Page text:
Super Smash Bros. Ultimate director Masahiro Sakurai has started a new YouTube channel called “Masahiro Sakurai on Creating Games.” Check out the latest batch of uploaded content via the embedded videos below:
Breaking Down Attack Animations [Animation]
Lead-ins, attacks, follow-throughs…
There are various ways to refer to them, but these fundamentals of attack animations are the focus of today’s video.
Let Your Characters Shine [Effects]
If your visual effects are too flashy, they’ll end up outshining your characters.
It’s important to find ways to keep effects impactful without interfering with other elements.
Making a Living Making Games [Planning & Game Design]
I’m sure there’s no shortage of aspiring game developers who watch this show. Well, it’s time to get out there and break into the biz! This time, I’ll be talking about what you need to do to get a job making games.
Text Size [UI]
Today, I’ll talk about how the appropriate display size for game text isn’t necessarily the same for each language.
I hope this one isn’t too tough to follow for non-Japanese speakers…
Strike a Balance with Sound Effects [Audio]
How does one balance the different volumes for various sound effects in game design? You can find out how I do it in this video.
I’ll give you a hint: it’s not about how flashy an action is.
The Price of Games [Grab Bag]
It’s Grab Bag time again!
As someone who has worked on plenty of large-scale game projects over the years, I often wonder…
Why do games today cost nearly the same as they did decades ago?
Emphasize Objects with Collision [Graphics]
This is a topic I talk about frequently with artists who work on Smash stages. The fact that it comes up so often means it can be useful in many situations…and also that it can be pretty tricky to get right!
Spec Changes [Work Ethic]
Computers can’t be reasoned with, and sometimes even the best-laid game dev plans will require a spec change. If you run into a problem, you need to consider possible solutions, speak up and share with your teammates, and then work together to course-correct as quickly as possible.
The longer you neglect a problem, the greater the damage it may cause.
Too Much is Just Right
It’s 3DCG, so elements often get lost.
The screen is zoomed out, so it lacks impact.
Inbetween-frames get generated automatically, so it feels unlively.
For all these reasons and more, “too much” is “just right”!
Super Smash Bros.
Game historians won’t want to miss this!
Fun Beyond Game Essence
We’ve talked about “game essence” before, but game essence isn’t the only thing that makes games fun!
In this video, I’ll talk about some types of games that don’t rely on game essence for fun.
The possibilities for fun in games are endless.
Sorry for the wait:
From this episode onward, the jingle at the start will be slightly quieter, and the titles of other developers’ games will be displayed on-screen.
I took so much footage for this episode…
Make the Tempo Match the Game
For the first video in the Audio category, I’ll be talking about tempo.
When I’m supervising music composition, I find myself requesting tempo revisions quite often. Composers don’t always have a full picture of a game’s progression, so it’s up to people like the director to step in and make sure everyone is on the same page.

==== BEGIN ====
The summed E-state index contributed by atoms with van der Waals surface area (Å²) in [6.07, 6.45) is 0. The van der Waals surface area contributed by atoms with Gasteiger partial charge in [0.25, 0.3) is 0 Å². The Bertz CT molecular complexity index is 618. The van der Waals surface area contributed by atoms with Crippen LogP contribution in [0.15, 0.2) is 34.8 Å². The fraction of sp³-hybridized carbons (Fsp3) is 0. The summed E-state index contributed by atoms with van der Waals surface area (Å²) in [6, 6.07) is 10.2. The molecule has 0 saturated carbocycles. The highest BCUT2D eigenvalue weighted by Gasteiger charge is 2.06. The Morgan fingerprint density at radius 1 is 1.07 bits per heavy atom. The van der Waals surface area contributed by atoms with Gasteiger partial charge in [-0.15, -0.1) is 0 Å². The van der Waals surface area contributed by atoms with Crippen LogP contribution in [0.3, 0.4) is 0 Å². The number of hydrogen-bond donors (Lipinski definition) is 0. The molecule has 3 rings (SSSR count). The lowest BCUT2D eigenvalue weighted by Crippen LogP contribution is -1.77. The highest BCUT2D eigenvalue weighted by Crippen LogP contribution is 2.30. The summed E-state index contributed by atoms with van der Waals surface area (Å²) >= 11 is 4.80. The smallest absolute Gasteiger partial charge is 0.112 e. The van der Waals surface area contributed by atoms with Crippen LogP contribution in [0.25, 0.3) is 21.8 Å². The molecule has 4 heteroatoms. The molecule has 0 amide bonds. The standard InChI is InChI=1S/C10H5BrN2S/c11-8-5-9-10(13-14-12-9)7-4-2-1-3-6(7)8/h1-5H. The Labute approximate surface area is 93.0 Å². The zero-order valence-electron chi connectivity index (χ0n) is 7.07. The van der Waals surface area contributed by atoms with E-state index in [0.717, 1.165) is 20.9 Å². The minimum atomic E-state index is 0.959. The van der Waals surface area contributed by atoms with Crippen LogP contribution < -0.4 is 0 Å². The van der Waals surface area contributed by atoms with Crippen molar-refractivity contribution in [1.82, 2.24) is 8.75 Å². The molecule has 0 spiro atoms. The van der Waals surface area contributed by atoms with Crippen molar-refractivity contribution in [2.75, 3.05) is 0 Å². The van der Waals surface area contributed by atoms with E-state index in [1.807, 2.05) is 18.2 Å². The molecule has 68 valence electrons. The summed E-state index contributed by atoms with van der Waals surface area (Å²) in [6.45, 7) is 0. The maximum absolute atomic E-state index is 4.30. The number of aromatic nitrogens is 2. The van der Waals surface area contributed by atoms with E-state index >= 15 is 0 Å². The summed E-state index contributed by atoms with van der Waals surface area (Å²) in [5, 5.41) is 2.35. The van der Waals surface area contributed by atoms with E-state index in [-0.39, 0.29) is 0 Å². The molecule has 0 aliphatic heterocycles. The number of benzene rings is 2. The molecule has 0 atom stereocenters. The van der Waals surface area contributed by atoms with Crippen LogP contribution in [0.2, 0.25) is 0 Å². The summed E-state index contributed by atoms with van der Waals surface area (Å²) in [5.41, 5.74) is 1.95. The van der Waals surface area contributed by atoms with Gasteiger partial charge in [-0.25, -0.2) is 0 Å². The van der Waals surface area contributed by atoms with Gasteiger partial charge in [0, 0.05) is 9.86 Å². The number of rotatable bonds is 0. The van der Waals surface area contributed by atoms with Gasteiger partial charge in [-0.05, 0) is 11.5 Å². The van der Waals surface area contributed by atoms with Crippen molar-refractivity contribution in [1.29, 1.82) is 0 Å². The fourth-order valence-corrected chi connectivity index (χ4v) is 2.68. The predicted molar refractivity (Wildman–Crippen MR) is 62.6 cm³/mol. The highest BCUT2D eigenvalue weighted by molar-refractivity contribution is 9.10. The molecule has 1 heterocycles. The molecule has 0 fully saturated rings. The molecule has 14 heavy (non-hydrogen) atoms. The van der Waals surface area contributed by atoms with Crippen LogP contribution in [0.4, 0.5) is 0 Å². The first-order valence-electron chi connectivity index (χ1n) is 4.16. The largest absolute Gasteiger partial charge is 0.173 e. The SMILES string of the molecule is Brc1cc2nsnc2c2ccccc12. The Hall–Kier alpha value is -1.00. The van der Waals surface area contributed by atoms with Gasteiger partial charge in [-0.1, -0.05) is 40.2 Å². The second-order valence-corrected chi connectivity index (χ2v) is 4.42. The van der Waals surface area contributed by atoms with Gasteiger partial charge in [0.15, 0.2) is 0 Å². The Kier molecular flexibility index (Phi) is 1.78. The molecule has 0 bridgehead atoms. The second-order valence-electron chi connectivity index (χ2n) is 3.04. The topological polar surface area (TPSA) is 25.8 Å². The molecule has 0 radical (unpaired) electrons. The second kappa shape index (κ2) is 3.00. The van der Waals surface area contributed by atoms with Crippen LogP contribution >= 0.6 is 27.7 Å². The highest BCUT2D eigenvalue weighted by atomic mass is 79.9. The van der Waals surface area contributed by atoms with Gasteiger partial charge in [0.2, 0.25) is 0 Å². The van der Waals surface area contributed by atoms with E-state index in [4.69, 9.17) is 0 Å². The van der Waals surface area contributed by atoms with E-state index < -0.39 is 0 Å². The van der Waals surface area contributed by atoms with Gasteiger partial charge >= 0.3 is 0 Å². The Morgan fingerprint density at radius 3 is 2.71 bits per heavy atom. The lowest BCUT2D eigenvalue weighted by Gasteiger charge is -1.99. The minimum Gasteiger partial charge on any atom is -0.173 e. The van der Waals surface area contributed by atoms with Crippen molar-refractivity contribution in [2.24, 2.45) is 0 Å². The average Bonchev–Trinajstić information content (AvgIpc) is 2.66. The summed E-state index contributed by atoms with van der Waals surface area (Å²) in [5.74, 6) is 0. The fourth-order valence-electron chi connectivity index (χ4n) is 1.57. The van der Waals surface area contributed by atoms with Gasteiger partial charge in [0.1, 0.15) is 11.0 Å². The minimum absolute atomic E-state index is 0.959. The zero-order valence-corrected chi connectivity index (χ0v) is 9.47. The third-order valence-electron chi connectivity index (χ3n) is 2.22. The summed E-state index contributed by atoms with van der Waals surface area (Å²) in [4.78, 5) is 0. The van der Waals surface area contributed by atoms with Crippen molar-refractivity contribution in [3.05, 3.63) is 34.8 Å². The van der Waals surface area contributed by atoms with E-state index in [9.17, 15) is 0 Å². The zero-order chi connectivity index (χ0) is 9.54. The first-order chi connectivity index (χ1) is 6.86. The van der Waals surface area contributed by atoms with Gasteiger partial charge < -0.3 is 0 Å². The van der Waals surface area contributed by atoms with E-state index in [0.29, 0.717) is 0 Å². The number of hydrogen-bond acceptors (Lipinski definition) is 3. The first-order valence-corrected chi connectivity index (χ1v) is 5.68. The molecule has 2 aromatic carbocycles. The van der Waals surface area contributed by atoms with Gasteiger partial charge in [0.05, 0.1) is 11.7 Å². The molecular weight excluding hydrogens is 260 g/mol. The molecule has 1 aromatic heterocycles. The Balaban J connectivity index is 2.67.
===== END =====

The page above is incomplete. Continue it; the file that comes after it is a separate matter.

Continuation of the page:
Exercise While You Game!
It’s time for another grab bag!
For game dev work and for concentration in general, physical fitness is vital. A little exercise can go a long way, after all. I think about this topic often, so I’d like to share how I make exercise a bit more fun.
Keeping Rewards in sight
This episode is a bit like a note-to-self about a topic I wish I’d been more proactive about in the past.
Rewarding players is a big part of what makes games fun, but how do you do that effectively?
Name Files Logically
I’ve also prepared a Programming & Tech category—though I’ll do my best to keep things simple.
Given the confidential nature of tech, not to mention the vast variety in people’s work environments, I think it’s best to avoid getting too technical and instead focus on more general topics.
This time, I’ll be talking about file naming and labeling, an important consideration in any development project.
Try Telling That to the Player
Working with computers can be a real headache at times. You have to tell them everything in precise detail, and even then, they don’t always behave how you want them to. But in the midst of this, there’s one thing you should never forget. Find out what in this second video in the Work Ethic category, which applies to all kinds of work—not just games!
Kirby Super Star
In my latest Game Concepts video, I’ll be taking a look at Kirby Super Star and breaking down the two major themes it was built on. By the end, you’ll understand exactly how I came up with them.
Giving “Weight” to Buttons
When I was a kid, I was blown away by how I could use my hands to move things around on-screen. We play games by receiving information with our eyes and ears, then sending information back with our hands—making the feel of the controls vitally important. I always try to keep this in mind when programming, designing, or setting parameters.
Clarity vs. Style
UI—short for user interface. In this category, I’ll be talking about the on-screen elements of UI in games, such as menus and other display information.
Clarity alone doesn’t necessarily make for good UI, and today, I’ll explore that concept in more detail.
Just Let Them Play!
When I’m making games, I try to be sensitive about how long players have to wait before they actually start playing. People tend to get annoyed when they can’t jump right into a game, so don’t keep them sitting around—just let them play!